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Lung transplant recipient reaching health goals with the help of the Carle Health Proctor Rehab team

Lung transplant recipient reaching health goals with the help of the Carle Health Proctor Rehab team

A Glasford man is conquering his health goals with the help of the pulmonary rehabilitation team at Carle Health Proctor Hospital – and he is helping others in the process.

Russ Taylor, A 63-year-old lung transplant recipient, has worked with exercise specialist Dana Myers and her team since 2016. Twice a week, he completes a workout routine consisting of a treadmill, elliptical, arm bike, rowing machine and more.

“I like to switch it up instead of doing the same thing the whole time,” Taylor said.

Taylor has undergone a long and rigorous health journey.

In 2007, a respiratory test confirmed he could not return to his career as a painter. A few years later, he started using oxygen therapy and, in 2016, began seeking evaluation for a lung transplant.

To be eligible for a transplant, Taylor needed to achieve certain BMI, weight and endurance goals. It was then that he started working with Myers and her team.

“He brought those goals into rehab, and that’s what we focused on. We started by doing the treadmill, focusing on his weight and educating him on diet,” Myers said.

Taylor utilized two 4-liter oxygen tanks, which he brought with him to every session.

Myers credits his resiliency, recalling he always knew his goals and kept along with every milestone.

“I have seen Russ battle so hard. He works so hard to achieve anything and everything. He never, ever gave up. There wasn’t a time that I didn’t see the fight in his eyes,” Myers said.

“They were very helpful – they’d help me out with whatever needed to be done,” Taylor said.

Taylor worked hard, completed every requirement and received his lung transplant in Nov 2020.

He said his exercise and dedication made a massive difference before and after the procedure.

“I had been there exercising for quite a while, and it showed,” Taylor said. “I was on two tanks of oxygen when I started, and now, I don’t need them. I don’t have to have a CPAP at night either.”

“I watched him carry in those tanks for years and years. The day he walked in without anything, there wasn’t a dry eye in the building. It was an amazing sight,” Myers added.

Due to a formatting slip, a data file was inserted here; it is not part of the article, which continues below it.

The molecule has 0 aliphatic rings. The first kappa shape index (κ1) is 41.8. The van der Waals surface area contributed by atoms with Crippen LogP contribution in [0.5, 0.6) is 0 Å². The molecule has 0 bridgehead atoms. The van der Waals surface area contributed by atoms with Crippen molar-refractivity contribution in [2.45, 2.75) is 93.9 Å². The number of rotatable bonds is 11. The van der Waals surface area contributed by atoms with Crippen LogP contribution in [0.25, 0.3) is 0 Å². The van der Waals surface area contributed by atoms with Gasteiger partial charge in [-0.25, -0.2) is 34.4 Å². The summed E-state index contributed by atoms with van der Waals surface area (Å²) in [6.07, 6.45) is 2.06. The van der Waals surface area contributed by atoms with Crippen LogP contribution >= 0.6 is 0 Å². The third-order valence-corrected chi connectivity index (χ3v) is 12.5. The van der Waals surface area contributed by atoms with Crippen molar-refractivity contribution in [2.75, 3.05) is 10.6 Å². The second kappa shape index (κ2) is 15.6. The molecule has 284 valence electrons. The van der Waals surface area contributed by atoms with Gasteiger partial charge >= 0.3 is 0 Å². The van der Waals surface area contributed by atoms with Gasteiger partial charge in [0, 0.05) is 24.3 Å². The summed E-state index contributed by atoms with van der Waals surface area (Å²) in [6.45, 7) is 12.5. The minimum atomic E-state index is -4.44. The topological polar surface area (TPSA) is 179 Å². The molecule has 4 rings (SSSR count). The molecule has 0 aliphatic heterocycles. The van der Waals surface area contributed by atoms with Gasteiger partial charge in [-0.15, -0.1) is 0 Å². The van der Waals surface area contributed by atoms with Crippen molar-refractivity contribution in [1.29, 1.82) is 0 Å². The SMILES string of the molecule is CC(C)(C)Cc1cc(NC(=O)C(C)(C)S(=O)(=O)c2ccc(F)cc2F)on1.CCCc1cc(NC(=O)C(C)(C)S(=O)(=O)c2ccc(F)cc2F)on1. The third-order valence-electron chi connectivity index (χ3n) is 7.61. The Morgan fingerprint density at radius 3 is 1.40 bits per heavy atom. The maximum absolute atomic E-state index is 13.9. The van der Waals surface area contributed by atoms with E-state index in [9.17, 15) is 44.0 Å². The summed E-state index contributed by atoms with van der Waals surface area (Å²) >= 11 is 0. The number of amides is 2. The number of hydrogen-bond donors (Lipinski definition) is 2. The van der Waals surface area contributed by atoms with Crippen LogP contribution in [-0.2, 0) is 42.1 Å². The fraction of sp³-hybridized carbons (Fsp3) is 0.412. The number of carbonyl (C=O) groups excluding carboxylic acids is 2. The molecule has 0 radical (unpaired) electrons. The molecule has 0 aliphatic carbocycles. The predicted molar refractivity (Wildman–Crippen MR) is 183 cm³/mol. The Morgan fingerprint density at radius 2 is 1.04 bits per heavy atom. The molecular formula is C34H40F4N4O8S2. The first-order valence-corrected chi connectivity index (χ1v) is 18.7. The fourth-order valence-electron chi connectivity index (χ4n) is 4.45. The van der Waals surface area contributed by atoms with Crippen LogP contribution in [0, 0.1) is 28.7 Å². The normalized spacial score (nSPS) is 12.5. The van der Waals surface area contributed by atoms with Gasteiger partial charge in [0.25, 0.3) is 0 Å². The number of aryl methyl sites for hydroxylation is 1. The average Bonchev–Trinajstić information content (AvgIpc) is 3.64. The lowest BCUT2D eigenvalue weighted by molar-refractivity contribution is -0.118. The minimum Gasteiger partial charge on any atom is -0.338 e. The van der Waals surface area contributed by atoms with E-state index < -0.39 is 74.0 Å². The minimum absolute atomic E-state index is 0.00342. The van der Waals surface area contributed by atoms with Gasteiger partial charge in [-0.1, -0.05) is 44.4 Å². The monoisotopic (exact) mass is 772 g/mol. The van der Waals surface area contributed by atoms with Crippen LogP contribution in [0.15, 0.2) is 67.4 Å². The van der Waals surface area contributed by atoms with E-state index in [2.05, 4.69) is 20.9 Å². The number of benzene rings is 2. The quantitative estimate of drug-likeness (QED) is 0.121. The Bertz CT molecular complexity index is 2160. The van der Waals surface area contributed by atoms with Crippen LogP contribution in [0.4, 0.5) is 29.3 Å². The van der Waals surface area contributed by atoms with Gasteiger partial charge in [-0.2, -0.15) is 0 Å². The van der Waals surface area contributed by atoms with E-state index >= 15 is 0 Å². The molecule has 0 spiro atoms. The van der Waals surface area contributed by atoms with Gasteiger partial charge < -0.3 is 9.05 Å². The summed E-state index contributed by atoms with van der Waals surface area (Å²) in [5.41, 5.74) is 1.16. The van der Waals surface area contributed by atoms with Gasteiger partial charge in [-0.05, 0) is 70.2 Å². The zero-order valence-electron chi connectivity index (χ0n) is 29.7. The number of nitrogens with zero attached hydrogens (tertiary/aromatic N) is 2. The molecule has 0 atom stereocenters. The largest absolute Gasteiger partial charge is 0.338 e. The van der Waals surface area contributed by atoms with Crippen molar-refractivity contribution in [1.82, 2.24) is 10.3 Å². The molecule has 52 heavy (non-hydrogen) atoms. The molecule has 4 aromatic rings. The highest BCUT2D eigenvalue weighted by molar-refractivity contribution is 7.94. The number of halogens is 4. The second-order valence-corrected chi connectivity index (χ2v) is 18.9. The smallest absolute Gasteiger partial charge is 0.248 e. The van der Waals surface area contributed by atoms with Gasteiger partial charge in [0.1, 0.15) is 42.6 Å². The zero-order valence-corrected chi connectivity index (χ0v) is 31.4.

Taylor continues to meet with the team twice a week to work on endurance and maintain his weight and blood sugar levels.

In addition, he is open about his experience and shares it with other patients to help them in their recovery.

“It really helps keep me motivated. When I miss a session, I just miss the team and the routine,” Taylor said. “My body expects it, and it helps keep me moving. It can help others do the same.”

Myers refers to the Proctor rehab team as one big family, and they treat Taylor as one of their own.

She adds the most important goal is to help him and others walk and move as much as possible.

“It is the best thing for them,” Myers said. “Unfortunately for pulmonary patients, the damage and disease they have is not always reversible. Our goal is to prevent further damage and help maintain the strength they have – not just with exercise but also with diet, psychosocial and medication advice. That teaches them the exercise aspect but also what to do at home.”

Taylor adds he always looks forward to his rehab sessions and credits his families – both at home and at Proctor – for their support every step of the way.

“My wife makes sure I stick with it like a full-time job,” Taylor said. “Whenever I need something, I just ask, and the team gives me support. They keep telling me, ‘You sure have come a long way.’ I just really enjoy going over there.”

“I adore our team,” Myers added. “We are going to make this process as easy as possible for you – we just want to educate and improve the lifestyle of our patients.”

Categories: News, Article, Story, Person

Tags: carle, exercise, lung, proctor, pulmonary, rehab